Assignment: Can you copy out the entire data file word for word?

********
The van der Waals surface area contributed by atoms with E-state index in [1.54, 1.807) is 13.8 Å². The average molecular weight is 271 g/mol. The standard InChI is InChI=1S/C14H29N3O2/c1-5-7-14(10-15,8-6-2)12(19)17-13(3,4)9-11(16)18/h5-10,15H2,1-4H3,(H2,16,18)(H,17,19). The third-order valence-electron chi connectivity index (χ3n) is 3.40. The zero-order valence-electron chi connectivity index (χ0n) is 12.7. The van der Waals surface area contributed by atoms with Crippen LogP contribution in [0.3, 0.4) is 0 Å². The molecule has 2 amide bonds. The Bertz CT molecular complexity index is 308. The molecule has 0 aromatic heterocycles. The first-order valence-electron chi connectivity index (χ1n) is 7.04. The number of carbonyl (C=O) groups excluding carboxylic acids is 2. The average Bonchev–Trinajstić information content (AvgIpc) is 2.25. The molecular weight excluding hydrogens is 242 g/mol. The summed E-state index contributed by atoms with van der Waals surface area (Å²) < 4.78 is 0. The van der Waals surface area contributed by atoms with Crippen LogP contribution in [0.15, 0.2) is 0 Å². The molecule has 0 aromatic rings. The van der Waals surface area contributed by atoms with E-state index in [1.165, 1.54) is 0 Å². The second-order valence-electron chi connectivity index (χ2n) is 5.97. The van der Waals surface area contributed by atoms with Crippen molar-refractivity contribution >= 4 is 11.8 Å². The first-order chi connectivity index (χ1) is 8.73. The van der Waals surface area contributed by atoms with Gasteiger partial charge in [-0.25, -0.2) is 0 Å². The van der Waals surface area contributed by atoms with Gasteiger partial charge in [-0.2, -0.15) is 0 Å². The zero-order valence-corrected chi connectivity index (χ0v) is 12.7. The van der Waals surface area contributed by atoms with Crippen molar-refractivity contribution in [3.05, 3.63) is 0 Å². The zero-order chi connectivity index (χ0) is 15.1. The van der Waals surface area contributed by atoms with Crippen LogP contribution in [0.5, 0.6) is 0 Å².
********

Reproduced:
The van der Waals surface area contributed by atoms with E-state index in [1.54, 1.807) is 13.8 Å². The average molecular weight is 271 g/mol. The standard InChI is InChI=1S/C14H29N3O2/c1-5-7-14(10-15,8-6-2)12(19)17-13(3,4)9-11(16)18/h5-10,15H2,1-4H3,(H2,16,18)(H,17,19). The third-order valence-electron chi connectivity index (χ3n) is 3.40. The zero-order valence-electron chi connectivity index (χ0n) is 12.7. The van der Waals surface area contributed by atoms with Crippen LogP contribution in [0.3, 0.4) is 0 Å². The molecule has 2 amide bonds. The Bertz CT molecular complexity index is 308. The molecule has 0 aromatic heterocycles. The first-order valence-electron chi connectivity index (χ1n) is 7.04. The number of carbonyl (C=O) groups excluding carboxylic acids is 2. The average Bonchev–Trinajstić information content (AvgIpc) is 2.25. The molecular weight excluding hydrogens is 242 g/mol. The summed E-state index contributed by atoms with van der Waals surface area (Å²) < 4.78 is 0. The van der Waals surface area contributed by atoms with Crippen LogP contribution in [0.15, 0.2) is 0 Å². The molecule has 0 aromatic rings. The van der Waals surface area contributed by atoms with E-state index in [1.165, 1.54) is 0 Å². The second-order valence-electron chi connectivity index (χ2n) is 5.97. The van der Waals surface area contributed by atoms with Crippen molar-refractivity contribution >= 4 is 11.8 Å². The first-order chi connectivity index (χ1) is 8.73. The van der Waals surface area contributed by atoms with Gasteiger partial charge in [-0.25, -0.2) is 0 Å². The van der Waals surface area contributed by atoms with Gasteiger partial charge in [-0.2, -0.15) is 0 Å². The zero-order valence-corrected chi connectivity index (χ0v) is 12.7. The van der Waals surface area contributed by atoms with Crippen molar-refractivity contribution in [3.05, 3.63) is 0 Å². The zero-order chi connectivity index (χ0) is 15.1. The van der Waals surface area contributed by atoms with Crippen LogP contribution in [0.5, 0.6) is 0 Å².